Pico Iyer Asks: “Where is Home?” I Say: “Home is Babel”

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Pico Iyer asks: “Where is home?” I say: “Home is Babel.”

In this amazing TED talk (I know, I know, ALL TED Talks are amazing, but this one is special!) Pico Iyer just articulated everything I already knew but am just beginning to coherently express about myself. I am debating whether or not to tell you to watch the video Pico Iyer Where is Home first or later. You decide. But if you are a citizen of the world or a citizen of Babel like me then you will feel finally and completely understood, it will feel scientific even.

It’s all the more powerful that I saw this after writing and performing my latest poem “Babili/Home” , my first macaronic language poem, mainly in English with touches of Hebrew, French, Russian and one phrase in Ukrainian. It’s about home. It’s about who I am. It’s an idea I’ve been trying to iron out since I wrote “Multicultural is the New Multiracial” for the Mixed Race 2.0 project (forthcoming) on ‘blackness’ (the African-American brand) coupled with the elusive feeling of detachment from it after (and honestly even before) living within another culture and disdane with having to be defined all of the time. Or  what I wrote in “The Babel in Us” (Hebrew) in the multilingual, Tel Aviv based poetry journal “Space”. about how everyone is a little macaronic these days, multilingualism is everywhere and needs places to be expressed which is why I created Poets of Babel.

Speaking of multilingual or macaronic poetry, there are a couple of poets who I know would dig this talk. You should check them out too. One, I’ve mentioned often, Antoine Cassar, the author of the first macaronic poem I read and loved, “Merħba,” as well as the lingual adventures of the book Mużajk (Mosaic), or the powerfully open-hearted poem “Passaport” , which brought tears to my eyes with the line:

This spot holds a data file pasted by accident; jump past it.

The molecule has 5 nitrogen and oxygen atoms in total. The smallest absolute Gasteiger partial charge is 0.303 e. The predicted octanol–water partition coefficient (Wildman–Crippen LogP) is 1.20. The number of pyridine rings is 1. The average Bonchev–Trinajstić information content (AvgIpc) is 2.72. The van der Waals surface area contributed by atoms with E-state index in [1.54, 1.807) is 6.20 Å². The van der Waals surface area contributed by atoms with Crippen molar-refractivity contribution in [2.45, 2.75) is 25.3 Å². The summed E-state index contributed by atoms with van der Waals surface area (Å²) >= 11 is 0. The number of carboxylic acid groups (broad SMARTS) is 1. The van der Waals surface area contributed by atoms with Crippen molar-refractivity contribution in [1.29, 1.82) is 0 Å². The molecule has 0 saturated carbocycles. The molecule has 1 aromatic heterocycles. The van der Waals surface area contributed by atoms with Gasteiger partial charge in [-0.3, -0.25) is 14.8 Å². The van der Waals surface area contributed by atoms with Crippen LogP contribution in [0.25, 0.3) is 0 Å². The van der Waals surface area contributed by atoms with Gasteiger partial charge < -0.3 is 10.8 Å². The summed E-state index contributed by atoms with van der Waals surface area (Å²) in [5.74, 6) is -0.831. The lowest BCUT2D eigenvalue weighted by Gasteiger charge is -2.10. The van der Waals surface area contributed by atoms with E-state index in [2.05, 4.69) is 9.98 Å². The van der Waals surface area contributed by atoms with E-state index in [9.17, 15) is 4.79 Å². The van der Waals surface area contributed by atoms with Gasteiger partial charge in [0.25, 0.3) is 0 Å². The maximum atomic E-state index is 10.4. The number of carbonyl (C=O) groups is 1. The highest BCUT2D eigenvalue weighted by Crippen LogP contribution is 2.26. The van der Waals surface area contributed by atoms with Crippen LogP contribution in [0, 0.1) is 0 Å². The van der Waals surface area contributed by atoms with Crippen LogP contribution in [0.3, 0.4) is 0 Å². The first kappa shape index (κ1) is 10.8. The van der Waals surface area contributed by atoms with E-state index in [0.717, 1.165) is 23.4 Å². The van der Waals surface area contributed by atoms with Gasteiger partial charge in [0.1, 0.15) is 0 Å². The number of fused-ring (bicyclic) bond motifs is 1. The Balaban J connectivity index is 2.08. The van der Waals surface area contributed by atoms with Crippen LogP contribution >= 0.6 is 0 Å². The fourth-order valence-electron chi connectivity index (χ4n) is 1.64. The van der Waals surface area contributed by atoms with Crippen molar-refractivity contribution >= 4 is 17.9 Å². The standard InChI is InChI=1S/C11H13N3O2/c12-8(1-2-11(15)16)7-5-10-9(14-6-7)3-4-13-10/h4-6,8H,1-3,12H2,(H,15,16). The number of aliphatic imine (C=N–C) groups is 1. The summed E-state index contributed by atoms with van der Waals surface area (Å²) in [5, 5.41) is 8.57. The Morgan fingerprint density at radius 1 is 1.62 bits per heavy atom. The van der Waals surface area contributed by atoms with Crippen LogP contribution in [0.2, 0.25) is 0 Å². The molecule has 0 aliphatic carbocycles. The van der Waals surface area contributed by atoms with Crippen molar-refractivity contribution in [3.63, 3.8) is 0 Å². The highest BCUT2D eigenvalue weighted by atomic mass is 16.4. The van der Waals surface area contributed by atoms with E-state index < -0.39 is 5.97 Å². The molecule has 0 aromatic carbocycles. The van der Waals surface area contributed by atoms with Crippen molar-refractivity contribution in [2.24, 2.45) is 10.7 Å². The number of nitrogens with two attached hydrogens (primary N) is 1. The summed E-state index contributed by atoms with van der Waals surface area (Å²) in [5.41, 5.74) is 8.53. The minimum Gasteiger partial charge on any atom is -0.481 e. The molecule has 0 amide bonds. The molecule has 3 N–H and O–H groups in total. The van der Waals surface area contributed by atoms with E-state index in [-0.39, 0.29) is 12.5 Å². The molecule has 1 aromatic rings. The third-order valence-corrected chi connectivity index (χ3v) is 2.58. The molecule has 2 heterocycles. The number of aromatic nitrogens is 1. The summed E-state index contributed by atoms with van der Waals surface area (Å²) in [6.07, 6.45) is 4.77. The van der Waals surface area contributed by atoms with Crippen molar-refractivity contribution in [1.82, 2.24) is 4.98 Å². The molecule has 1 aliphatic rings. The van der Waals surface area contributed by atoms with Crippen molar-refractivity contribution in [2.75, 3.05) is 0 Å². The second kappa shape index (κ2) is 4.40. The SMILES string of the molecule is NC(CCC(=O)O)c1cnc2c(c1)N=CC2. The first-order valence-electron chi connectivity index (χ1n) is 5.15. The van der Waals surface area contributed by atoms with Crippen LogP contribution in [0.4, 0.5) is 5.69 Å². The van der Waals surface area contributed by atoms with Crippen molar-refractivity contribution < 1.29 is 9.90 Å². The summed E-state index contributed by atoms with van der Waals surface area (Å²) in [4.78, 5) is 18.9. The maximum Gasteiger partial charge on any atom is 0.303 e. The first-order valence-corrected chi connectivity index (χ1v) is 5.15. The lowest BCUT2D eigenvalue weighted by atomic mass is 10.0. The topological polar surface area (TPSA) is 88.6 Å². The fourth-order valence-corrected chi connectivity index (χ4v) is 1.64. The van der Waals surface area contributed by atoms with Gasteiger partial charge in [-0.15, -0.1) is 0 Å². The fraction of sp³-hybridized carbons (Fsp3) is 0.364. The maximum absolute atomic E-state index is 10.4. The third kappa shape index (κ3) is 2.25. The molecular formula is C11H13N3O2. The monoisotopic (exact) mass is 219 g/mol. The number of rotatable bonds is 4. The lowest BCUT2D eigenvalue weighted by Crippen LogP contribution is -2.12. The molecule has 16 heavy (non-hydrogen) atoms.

“no one to brand you stranger, alien, criminal, illegal immigrant, or extra-communautaire, nobody is extra, …”

Another poet I just met over the summer at a ‘Mini International Poetry Festival’ in Tel Aviv,  is Johannes CS Frank, the author of  Remembrances of Copper Cream, a trilingual poetry book, in English, German and Hebrew, which is  simultaneously as cosmopolitan as it is a visceral authentically Jerusalem experience, right down to the copper highlighted sketches,

“a full scale model of the universe”

“Merħba” and Remembrances of Copper Cream both appear in the photo above.

You know what, just watch Pico Iyer’s video, & my poem “Babili/Home” and then reach out to me. If you’re a citizen of Babel, not just multicultural or multilingual but have been haunted by the feeling that you basically belong nowhere specifically but to so many places at the same time, collage people, mosaic people, Embrace.

 

Poets of Babel #14 at the Jerusalem Cinematheque

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I’ve got almost a month of events to catch you up on! But we’ll do this in chronological order. If you haven’t seen it on Poets of Babel’s Facebook page, here are the videos from the poetry readings June 24th, 2013 (Late, I know! But when you see the rest of what I’ve been doing, you’ll understand!)

 

 

 

 

 

Tuvit Shlomi, Dutch (By the way, here is a very interesting article about Tuvit)

 

Emmy Raviv, English

 

Gilad Meiri, Hebrew (Gilad Meiri is a prominent Israeli poet, read more about him and his organization Poetry Place)